These people are not undergoing the required background checks to get licenses — who knows how many are felons looking to do dastardly things. They’re not getting city permits for the locations. They’re not reporting this for city business taxes. I seriously doubt any are reporting this on income taxes either. They’re not getting the required insurance for such establishments. This is going on completely unregulated and with no oversight and not meeting the requirements of a transient occupancy business even if they were in the right area (such as onsite manager — someone has to be on hand for any trouble from such tenants). And it is undermining the fabric of neighborhoods that are zoned for only longterm residency.

    Everything is wrong, and very illegal, about this. I for one do not want to live in a transient occupancy area, and I did not move to one. Let them go elsewhere, and take all the bedbugs that transiency brings in with them.

    • Mark, I like that you at least ended your long string of completely non-fact-based assumptions with an honest “who knows?” “Who knows how many are felons looking to do dastardly things?” Well, if I had to guess, I’d say none. Or, I might more realistically say “probably less than the number of dastardly felons that are looking to set up shop as long-term rental slumlords,” a category that is overabundant in this city.

      As far as regulations go, I am not a lawyer, but given the fact that we have a license from the City to do just what we are doing, I am pretty sure it is not “very illegal.” I run an airBnB/Homeaway.com listing out of our downstairs apartment, and we are insured, we have a business license, and we pay taxes. No question, people who aren’t paying taxes, or who are violating a rental agreement with a landlord, should be penalized, UNDER EXISTING STATUTES. It’s self-evident. Just like any other bad landlord or annoying neighbor.

      What you should also know is that to a great extent, this business, unlike the long-term rental business, is self-governing. If you have a crappy rental, people will give you crappy reviews. It’s a classic customer feedback cycle, and it works. As far as I know there is no governing entity like this for long-term rentals, except for the overextended, morally compromised, regulation-mired city government.

      My larger point is that there is not one, NOT ONE, allegation that you can make against these rentals that you cannot apply with greater truthfulness to long-term renters. Shady operators? Noisy? Out-of control dogs?Trash on the lawn/sidewalk? Houses falling apart? Too many cars? PLEASE. Walk around my block once and you will see all of this being perpetrated, and NOT by AirBnB/HomeAway rental proprietors, but by long-term renters and homeowners, and yet I don’t hear anyone proposing we ban THEM.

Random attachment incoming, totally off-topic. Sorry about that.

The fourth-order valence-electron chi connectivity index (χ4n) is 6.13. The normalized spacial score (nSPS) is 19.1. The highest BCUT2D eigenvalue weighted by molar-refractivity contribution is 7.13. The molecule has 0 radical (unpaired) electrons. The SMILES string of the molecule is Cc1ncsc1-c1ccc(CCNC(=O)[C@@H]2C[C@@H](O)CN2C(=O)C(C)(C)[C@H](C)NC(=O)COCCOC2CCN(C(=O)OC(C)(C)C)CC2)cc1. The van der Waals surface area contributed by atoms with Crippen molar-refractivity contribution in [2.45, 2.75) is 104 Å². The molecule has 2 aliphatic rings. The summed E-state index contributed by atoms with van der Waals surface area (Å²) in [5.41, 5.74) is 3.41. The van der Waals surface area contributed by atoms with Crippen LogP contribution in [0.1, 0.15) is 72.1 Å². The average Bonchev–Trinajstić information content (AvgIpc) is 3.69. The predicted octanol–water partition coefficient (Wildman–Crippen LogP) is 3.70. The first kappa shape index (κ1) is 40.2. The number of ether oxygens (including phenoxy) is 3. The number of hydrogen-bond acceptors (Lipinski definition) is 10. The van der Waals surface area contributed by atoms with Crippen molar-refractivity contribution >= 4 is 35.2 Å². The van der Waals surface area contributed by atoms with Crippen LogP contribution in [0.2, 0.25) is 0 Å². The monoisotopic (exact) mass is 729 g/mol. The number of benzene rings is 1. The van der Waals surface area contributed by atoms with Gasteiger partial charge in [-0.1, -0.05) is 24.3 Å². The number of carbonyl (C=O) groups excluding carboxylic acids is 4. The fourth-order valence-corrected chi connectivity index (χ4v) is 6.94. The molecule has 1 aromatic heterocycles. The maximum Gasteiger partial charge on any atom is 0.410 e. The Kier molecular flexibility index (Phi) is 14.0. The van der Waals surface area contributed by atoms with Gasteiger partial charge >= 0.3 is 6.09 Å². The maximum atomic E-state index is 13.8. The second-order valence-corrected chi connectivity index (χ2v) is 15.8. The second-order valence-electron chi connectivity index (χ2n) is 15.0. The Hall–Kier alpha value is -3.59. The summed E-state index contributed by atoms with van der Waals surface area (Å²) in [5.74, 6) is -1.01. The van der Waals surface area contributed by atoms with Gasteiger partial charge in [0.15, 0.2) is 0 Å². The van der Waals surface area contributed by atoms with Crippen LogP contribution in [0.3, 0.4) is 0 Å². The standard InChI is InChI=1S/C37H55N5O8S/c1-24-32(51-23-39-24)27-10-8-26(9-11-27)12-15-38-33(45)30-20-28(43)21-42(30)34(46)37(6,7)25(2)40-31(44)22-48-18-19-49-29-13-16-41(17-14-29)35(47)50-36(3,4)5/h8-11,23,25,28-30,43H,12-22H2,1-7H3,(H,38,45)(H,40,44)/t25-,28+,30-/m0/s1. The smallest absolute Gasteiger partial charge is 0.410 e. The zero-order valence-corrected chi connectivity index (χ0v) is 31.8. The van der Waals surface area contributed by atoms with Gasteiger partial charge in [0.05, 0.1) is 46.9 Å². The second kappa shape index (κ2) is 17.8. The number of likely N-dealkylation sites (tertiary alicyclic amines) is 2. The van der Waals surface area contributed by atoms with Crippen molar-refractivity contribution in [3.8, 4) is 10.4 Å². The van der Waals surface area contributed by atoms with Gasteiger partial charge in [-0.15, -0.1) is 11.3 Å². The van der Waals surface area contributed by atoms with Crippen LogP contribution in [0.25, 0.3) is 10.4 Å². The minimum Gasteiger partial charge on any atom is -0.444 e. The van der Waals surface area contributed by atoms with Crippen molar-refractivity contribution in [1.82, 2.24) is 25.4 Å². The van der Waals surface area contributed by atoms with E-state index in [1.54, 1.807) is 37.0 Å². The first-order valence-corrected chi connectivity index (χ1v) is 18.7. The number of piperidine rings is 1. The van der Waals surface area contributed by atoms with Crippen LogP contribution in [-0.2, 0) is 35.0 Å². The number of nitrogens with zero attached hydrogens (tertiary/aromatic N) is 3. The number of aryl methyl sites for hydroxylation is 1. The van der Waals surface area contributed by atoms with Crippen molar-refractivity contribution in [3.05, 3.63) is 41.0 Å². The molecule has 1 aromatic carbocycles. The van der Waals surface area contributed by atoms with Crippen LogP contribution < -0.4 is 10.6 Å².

Finally, if you are wondering why the rental market is so tight, it’s because being a long-term landlord sucks. Rent control, stringent and yet randomly enforced city regulations, and so on make it a very bad business gamble unless you are already a wealthy landowner. This rental provides a much-needed and completely above-board source of income for our family, one that a long-term rental is unlikely to match. If you want the pool of rental properties to expand, provide incentives for landlords, not prohibitions intended to corral them into becoming reluctant, poorly-supervised, and financially untenable slumlords.

      We are adding value to the city. We provide a service for travelers that is not offered by hotels. We pay a hefty tax to the city. We provide a haven for visitors to the city, a personal touch not offered by the big chains. We encourage our guests to spend money at local businesses, and they do. The idea of banning this entire category of business because of a handful of minor nuisance issues, which A) could and should be dealt with by enforcing existing statutes, and B) pale in comparison to the issues created by “legitimate” inhabitants of the city, is so completely over-the-top and absurd that I’m surprised it has even come up. OK, well, not really surprised, just disappointed by the short-sightedness and knee-jerk resistance to new ideas.

      As far as undermining the fabric of neighborhoods, are you kidding me? I don’t know how it is where you live, but we have been in our neighborhood for 7 years now, and we’ve made efforts to meet our neighbors, but after 7 years we barely know more about them than when we started. And, as our conversations with them have proven, none of our neighbors know any of our other neighbors. It’s a shame, and it speaks volumes about the changing nature of American society, but it is not going to be affected in a significant way by changing the number of vacation rentals. What do you think this city is, Mayberry? Grow up.